P.E.I. potato growers seek answers to resolve trade issue with United States

·4 min read

FREDERICTON — The group representing potato farmers on Prince Edward Island says its members need answers quickly from Ottawa on the decision to suspend all shipments of fresh potatoes from the Island to the United States or the industry will face huge financial losses.

Prince Edward Island Potato Board general manager Greg Donald says farmers were shocked to learn this week that Agriculture Minister Marie-Claude Bibeau had ordered the trade restriction after the recent discovery of potato wart in two P.E.I. fields.

"This isn't a new issue for us," Donald said in an interview Tuesday. "It's something we've been managing for 20 years. The plan we have is one that has been formally accepted by the U.S."

The fungal parasite spreads through the movement of infected potatoes, soil and farm equipment. It poses no threat to human health but can greatly decrease the yield of potato crops and can leave potatoes disfigured.

Donald said rules created by the federal government have prevented any spread from the province to the U.S.

"The two detections this year were in fields already under the Canadian Food Inspection Agency's watch because of their association with past detections," he said, adding that when the fungus is found, inspectors go back 10 years to identify neighbouring fields or those that have shared equipment.

"The potatoes weren't even going to leave the Island," he said. "When it was found, they were quarantined. We were concerned, but given the plan, we didn't think there would be any issues."

Bibeau told reporters Monday the United States hadn't left Canada with much choice. "They made it clear that the U.S. would have imposed a federal order banning import of all fresh P.E.I. potatoes if Canada did not act first to suspend trade," the minister said.

Donald said he wanted to know what had changed to lead to the pressure from the Americans. The export restriction, he said, is a politically based trade disruption. "The minister says she has full confidence in the science. If she says that, and we certainly believe that, then what else can it be?"

He noted that the same controls on P.E.I. potatoes going to the United States apply to Idaho potatoes shipped into Canada. "If those provisions are being questioned for fresh potatoes going to the U.S., why are they adequate for those potatoes coming to Canada from Idaho?" he asked.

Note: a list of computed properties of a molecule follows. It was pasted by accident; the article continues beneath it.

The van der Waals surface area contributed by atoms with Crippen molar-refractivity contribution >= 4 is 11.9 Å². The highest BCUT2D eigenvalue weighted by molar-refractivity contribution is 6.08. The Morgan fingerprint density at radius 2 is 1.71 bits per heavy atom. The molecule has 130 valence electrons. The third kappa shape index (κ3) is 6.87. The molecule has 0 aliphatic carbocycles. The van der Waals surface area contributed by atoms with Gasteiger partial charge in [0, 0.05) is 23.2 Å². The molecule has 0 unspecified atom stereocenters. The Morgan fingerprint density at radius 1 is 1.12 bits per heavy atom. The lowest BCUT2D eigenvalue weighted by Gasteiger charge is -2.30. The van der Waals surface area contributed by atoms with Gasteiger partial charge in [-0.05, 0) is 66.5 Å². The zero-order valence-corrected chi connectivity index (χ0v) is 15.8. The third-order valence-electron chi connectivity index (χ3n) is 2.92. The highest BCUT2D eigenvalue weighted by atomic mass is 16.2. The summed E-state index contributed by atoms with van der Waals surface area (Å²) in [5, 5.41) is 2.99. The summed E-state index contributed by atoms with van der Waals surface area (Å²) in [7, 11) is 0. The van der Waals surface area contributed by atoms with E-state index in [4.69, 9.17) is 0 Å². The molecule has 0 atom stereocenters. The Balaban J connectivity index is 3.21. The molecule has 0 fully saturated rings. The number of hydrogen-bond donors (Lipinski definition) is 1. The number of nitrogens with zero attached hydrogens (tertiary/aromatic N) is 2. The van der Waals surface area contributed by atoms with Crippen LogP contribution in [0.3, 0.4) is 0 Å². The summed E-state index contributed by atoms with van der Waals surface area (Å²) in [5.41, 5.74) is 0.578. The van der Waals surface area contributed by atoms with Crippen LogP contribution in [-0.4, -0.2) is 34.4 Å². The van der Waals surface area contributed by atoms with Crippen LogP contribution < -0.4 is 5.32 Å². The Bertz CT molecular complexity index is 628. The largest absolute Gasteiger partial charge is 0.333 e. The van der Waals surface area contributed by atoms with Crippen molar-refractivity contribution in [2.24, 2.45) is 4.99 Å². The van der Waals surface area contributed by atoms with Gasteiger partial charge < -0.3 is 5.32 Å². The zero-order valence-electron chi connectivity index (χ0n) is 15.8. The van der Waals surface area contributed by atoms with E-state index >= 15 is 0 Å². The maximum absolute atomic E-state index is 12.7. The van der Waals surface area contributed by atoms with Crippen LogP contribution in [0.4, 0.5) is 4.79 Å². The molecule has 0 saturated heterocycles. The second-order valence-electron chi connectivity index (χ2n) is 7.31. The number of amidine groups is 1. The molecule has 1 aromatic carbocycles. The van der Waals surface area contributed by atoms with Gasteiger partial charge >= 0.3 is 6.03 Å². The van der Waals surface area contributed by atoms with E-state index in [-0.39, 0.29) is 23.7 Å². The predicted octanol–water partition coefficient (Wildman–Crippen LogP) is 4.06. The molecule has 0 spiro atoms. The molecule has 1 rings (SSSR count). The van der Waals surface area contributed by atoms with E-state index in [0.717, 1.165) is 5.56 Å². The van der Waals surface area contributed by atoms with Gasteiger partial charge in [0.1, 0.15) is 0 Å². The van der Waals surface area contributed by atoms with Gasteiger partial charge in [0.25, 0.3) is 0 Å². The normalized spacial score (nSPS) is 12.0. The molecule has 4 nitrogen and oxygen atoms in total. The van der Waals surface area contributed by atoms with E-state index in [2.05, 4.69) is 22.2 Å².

In Ottawa, Opposition Conservatives said the Liberal government should provide more information to P.E.I. potato farmers. In a statement Tuesday, they called on the federal government to release a plan to support the affected farmers and provide a date for when the ban will be lifted.

In the House of Commons Wednesday, Prime Minister Justin Trudeau said if Canada had left it to the Americans to impose a ban, the ban would have been more difficult to have reversed.

"We are going to continue to stand up for Prince Edward Islanders and look for a solution on this, based on science," Trudeau said.

In the United States, Agriculture Secretary Tom Vilsack issued a statement Monday commending Canada for imposing measures he said were necessary to protect U.S. potato producers.

"We look forward to working with the Canadian Food Inspection Agency as they delimit the infestation and trace the sources so that appropriate mitigation measures can be imposed and trade restrictions relaxed," he wrote.

Premier Dennis King said Wednesday the province has formed a "situation table" made up of representatives from government and industry as well as former Liberal MP Wayne Easter to ensure support for growers. "I am reaching out to as many of our partners as I can to reiterate the high value and priority we put on the quality and safety of our potatoes," he said in a statement.

Donald said P.E.I. normally ships about $2 million worth of potatoes to the U.S. each week, adding that unless a resolution can be found quickly, losses will rise and good potatoes will be destroyed.

This report by The Canadian Press was first published Nov. 24, 2021.

Kevin Bissett, The Canadian Press

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